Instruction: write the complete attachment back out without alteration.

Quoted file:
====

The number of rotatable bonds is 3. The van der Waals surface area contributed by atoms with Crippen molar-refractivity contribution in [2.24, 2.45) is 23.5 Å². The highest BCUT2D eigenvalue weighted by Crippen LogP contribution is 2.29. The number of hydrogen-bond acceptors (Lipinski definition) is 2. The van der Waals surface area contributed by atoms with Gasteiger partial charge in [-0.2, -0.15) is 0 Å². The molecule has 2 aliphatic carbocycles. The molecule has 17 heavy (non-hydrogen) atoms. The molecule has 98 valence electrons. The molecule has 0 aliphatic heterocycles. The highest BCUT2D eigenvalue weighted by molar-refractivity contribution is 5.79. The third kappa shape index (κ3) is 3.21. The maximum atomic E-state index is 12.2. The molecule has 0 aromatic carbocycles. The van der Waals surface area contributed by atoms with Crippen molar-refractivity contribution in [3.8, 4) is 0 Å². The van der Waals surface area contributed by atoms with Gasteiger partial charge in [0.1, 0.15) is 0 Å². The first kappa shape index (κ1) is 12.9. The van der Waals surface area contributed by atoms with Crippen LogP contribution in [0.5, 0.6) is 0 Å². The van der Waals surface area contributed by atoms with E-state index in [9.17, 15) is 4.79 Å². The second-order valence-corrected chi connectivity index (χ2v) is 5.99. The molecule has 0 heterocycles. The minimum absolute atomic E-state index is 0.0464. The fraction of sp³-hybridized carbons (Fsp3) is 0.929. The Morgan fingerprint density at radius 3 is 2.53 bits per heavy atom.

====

The number of rotatable bonds is 3. The van der Waals surface area contributed by atoms with Crippen molar-refractivity contribution in [2.24, 2.45) is 23.5 Å². The highest BCUT2D eigenvalue weighted by Crippen LogP contribution is 2.29. The number of hydrogen-bond acceptors (Lipinski definition) is 2. The van der Waals surface area contributed by atoms with Gasteiger partial charge in [-0.2, -0.15) is 0 Å². The molecule has 2 aliphatic carbocycles. The molecule has 17 heavy (non-hydrogen) atoms. The molecule has 98 valence electrons. The molecule has 0 aliphatic heterocycles. The highest BCUT2D eigenvalue weighted by molar-refractivity contribution is 5.79. The third kappa shape index (κ3) is 3.21. The maximum atomic E-state index is 12.2. The molecule has 0 aromatic carbocycles. The van der Waals surface area contributed by atoms with Crippen molar-refractivity contribution in [3.8, 4) is 0 Å². The van der Waals surface area contributed by atoms with Gasteiger partial charge in [0.1, 0.15) is 0 Å². The first kappa shape index (κ1) is 12.9. The van der Waals surface area contributed by atoms with Crippen LogP contribution in [0.5, 0.6) is 0 Å². The van der Waals surface area contributed by atoms with E-state index in [9.17, 15) is 4.79 Å². The second-order valence-corrected chi connectivity index (χ2v) is 5.99. The molecule has 0 heterocycles. The minimum absolute atomic E-state index is 0.0464. The fraction of sp³-hybridized carbons (Fsp3) is 0.929. The Morgan fingerprint density at radius 3 is 2.53 bits per heavy atom.